Irving "Ving" Rhames was born in New York City, New York, and grew up in Harlem, New York. A good student, Ving entered the New York High School of Performing Arts, where he discovered his love of acting. He studied at the Julliard School of Drama, and began his career in New York theater. He first appeared on Broadway in the play "The Winter Boys" in 1984. Ving continued his rise to fame through his work in soap operas. He found work as a supporting actor, and came to the attention of the general public in Pulp Fiction (1994).IMDb Mini Biography By: Anonymous
Strikingly featured and muscular African American actor who was born and raised in Harlem, New York. Irving "Ving" Rhames had studied dramatic arts at the New York High School of Performing Arts and then at the Julliard School of Drama. After graduating from Julliard, Rhames went on to perform in Shakespeare in the Park productions. In 1984, he appeared in front of the camera's for the first time in the TV movie "American Playhouse: Go Tell It on the Mountain (#4.5)" (1985), and was then quickly cast in minor roles in several popular TV shows including "Miami Vice" (1984), "Tour of Duty" (1987) and "Crime Story" (1986). In a remarkable turn of events, whilst filming The Saint of Fort Washington (1993) in New York, he was introduced to a homeless man, who turned out to be his long lost, older brother, Junior, who had lost contact with the family after serving in Vietnam. The thrilled Rhames immediately assisted his disheveled brother in getting proper food & clothing, and moving him into his own apartment.
His next big break came in 1994 when director Quentin Tarantino cast him as the merciless drug dealer Marsellus Wallace in the mega hit Pulp Fiction (1994). Not long after, director Brian De Palma cast Rhames alongside Tom Cruise as the ace computer hacker, Luther Stickell in Mission: Impossible (1996). With solid performances in both these highly popular productions, his face was now well known to movie goers, and the work offers began rolling in more frequently.
The next career highlight was playing the lead role in the HBO production of Don King: Only in America (1997) (TV). Rhames' performance as the world's most infamous boxing promoter was nothing short of brilliant, and at the 1998 Golden Globe Awards he picked up the award for Best Actor in a MiniSeries. However, in an incredible display of compassion, he handed over the award to fellow nominee Jack Lemmon, as he felt Lemmon was a more deserving winner!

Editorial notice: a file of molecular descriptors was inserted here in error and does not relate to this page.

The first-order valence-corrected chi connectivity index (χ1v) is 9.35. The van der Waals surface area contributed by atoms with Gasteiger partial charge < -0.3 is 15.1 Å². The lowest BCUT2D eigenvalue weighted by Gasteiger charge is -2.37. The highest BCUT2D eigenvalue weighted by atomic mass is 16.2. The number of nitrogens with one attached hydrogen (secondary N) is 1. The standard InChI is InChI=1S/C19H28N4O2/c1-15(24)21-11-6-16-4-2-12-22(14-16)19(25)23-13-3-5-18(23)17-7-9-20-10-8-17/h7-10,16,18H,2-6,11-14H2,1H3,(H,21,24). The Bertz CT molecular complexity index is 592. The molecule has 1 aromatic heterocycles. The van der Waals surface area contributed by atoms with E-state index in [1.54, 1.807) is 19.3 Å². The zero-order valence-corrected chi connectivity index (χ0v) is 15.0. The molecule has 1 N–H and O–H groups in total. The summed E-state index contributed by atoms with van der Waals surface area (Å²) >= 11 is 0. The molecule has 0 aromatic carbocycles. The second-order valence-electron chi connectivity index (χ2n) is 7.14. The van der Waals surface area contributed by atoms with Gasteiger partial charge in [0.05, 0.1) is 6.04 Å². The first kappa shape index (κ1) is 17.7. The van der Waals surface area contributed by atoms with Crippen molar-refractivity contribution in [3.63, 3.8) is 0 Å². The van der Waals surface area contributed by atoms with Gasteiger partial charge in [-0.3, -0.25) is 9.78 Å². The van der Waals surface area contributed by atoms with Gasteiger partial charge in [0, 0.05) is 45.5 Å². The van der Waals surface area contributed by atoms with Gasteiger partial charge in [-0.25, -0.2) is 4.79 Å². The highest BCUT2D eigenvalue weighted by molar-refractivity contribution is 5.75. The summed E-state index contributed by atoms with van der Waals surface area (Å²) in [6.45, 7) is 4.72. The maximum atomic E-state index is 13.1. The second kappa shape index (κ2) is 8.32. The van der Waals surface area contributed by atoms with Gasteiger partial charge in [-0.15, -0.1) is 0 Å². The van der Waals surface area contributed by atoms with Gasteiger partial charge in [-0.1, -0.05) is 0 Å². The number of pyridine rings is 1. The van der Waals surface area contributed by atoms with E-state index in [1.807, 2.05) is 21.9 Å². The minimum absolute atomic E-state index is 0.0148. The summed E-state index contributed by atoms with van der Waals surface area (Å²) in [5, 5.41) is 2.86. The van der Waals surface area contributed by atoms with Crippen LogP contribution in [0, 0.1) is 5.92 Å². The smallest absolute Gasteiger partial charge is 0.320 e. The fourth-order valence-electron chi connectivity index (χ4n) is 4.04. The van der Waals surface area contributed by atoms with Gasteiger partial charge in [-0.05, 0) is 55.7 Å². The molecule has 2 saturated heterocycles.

The talented actor then contributed attention grabbing performances in Bringing Out the Dead (1999), returned as Luther Stickell in Mission: Impossible II (2000), contributed his deep bass voice for the character of Cobra Bubbles in Lilo & Stitch (2002), and played a burly cop fighting cannibal zombie hordes in Dawn of the Dead (2004). A keen fitness & weight lifting enthusiast, Rhames is also well known for his strong spiritual beliefs and benevolent attitude towards other people.
|Deborah Reed||(25 December 2000 - present) 3 children|
|Valerie Scott||(4 July 1994 - 9 February 1999) (divorced)|
A deep, booming voice
Characters often use metaphors to explain their opinion or feelings (See: "a wave is crashing over me" from _I Now Pronounce You Chuck and Larry (2008)_, "You are adrift in the sea of my patience" in _Lilo And Stitch (2002)_.)
Spent two years as part of the acting class of 1982 at the State University of New York at Purchase (SUNY Purchase) before returning to Julliard.
Education: Juilliard, NY (Drama)
Was given the nickname he goes by, "Ving," by his one time roomate Stanley Tucci, when together for a time at SUNY Purchase.
Engaged to Deborah Reed (2000).
Won a Golden Globe in 1998 for best actor in a TV miniseries for his performance in HBO's Don King: Only in America (1997) (TV). At the ceremony Rhames gave his award to Jack Lemmon, saying "I feel that being an artist is about giving, and I'd like to give this to you." Lemmon was clearly touched by the gesture, as was the celebrity audience, who gave Lemmon a standing ovation. Lemmon, who tried unsuccessfully to give the award back to Rhames, said it was "one of the sweetest moments I've ever known in my life." The Hollywood Foreign Press Association announced later that they would have a duplicate award prepared for Rhames.
Step-daughter, Tiffany 15 years old. Daughter, Reignbeau, born 2000. Son, Freedom, born February 2002.